The German Romantic Philosophers (5 of 5)

And so at last we arrive at the finale of the overview of German Idealism, and, more generally, Romanticism. In the previous part, I looked at Humboldt, whose work in linguistics and education has carried over to today, and Schleiermacher, whose notion of Absolute dependence advocated a unique sense of individualism, a common theme throughout Romanticism, along with the already-discussed opposites, such as faith and reason, intuition and logic. Finally, we look at philosophy itself and the defining nature of it with Schlegel and Schelling.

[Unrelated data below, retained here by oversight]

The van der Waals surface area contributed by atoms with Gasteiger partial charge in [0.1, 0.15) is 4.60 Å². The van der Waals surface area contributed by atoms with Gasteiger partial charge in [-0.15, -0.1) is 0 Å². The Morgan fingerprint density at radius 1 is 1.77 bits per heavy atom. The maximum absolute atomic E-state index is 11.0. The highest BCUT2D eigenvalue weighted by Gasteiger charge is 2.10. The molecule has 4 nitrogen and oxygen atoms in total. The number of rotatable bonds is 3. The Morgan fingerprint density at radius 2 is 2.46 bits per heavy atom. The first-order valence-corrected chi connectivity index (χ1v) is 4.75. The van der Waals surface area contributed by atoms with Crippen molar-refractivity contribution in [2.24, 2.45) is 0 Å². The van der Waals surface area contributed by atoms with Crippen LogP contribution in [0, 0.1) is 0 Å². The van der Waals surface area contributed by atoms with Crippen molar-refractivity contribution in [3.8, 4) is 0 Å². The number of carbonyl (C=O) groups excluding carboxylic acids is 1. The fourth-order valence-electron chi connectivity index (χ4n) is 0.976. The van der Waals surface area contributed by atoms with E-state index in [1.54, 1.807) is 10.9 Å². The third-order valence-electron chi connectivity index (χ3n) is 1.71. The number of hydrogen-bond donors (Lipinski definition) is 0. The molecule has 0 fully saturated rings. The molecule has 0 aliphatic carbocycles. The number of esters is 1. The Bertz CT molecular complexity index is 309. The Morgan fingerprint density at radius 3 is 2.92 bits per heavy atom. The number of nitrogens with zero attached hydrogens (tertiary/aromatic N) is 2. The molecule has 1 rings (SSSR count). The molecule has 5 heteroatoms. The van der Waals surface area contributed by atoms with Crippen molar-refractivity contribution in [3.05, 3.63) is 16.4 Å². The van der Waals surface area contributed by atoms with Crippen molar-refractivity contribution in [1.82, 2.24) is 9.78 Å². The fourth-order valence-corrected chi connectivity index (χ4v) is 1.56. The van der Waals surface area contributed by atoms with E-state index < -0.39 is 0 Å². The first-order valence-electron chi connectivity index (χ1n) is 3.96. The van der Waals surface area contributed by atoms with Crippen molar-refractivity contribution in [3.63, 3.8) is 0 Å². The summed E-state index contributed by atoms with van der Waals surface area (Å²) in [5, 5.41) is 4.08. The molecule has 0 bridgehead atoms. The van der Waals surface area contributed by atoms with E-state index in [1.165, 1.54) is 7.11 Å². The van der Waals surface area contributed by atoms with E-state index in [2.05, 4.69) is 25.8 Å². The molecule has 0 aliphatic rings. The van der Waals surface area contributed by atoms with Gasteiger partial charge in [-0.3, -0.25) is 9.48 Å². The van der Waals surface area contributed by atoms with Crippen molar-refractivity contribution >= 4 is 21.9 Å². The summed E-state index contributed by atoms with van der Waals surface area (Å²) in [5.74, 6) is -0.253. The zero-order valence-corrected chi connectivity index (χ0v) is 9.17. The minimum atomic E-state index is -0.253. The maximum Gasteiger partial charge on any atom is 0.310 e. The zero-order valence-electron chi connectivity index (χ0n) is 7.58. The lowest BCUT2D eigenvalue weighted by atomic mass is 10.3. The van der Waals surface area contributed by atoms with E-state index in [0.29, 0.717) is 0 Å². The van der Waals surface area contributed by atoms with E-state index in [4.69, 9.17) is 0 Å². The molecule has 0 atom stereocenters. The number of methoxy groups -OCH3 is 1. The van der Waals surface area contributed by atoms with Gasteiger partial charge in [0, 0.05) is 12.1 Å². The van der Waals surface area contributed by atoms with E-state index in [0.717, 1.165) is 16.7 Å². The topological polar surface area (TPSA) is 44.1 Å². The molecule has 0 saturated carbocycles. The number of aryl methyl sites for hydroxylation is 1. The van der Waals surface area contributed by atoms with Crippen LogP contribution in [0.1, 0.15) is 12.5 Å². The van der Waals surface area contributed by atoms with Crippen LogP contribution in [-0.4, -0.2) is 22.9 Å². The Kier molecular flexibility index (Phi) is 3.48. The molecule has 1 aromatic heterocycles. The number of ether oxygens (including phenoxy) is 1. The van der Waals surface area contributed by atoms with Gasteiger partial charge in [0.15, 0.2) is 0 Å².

Unknown-4.jpegIt is safe to say that Karl Friedrich Wilhelm von Schlegel (1772-1829), brother to August Wilhelm von Schlegel, another eminent Romantic figure, is more literary critic than philosopher; yet I have included him, for his contribution to philosophy, albeit small in extent, has indelibly directed the trajectory in which philosophy itself was heading. Because there is a lack of information regarding his philosophical background, I feel it appropriate to focus more on his career, which played out as follows: Schlegel was born to a literary family, evidenced by his and his brother’s place in Romanticism, with Friedrich studying European history, Ancient and Modern literature, and the philosophy of history, all of which plays a part in his role as a philosopher. Schiller classified two types of poets: the Naïve and the Sentimental, the former practical, the latter idealistic; Schlegel studied Schiller, and he took this distinction further, applying it to the Romantic and the Classicist, perhaps the turning point in the self-consciousness of Romanticism, insofar as Schlegel was one of the first Romantics to lead the movement by defining it against something else, in this case Classicism, which was identified with the rational Enlightenment period. Of all philosophical branches, there exists one which is incredibly introspective: metaphilosophy. Metaphilosophy, associated with Schlegel, who is sometimes called the first “metaphilosopher,” is quite literally the philosophy of philosophy. Schlegel began by dismissing first principles–the fundamental proposition on which all other propositions are founded. For example, Fichte’s pure ego and Descartes’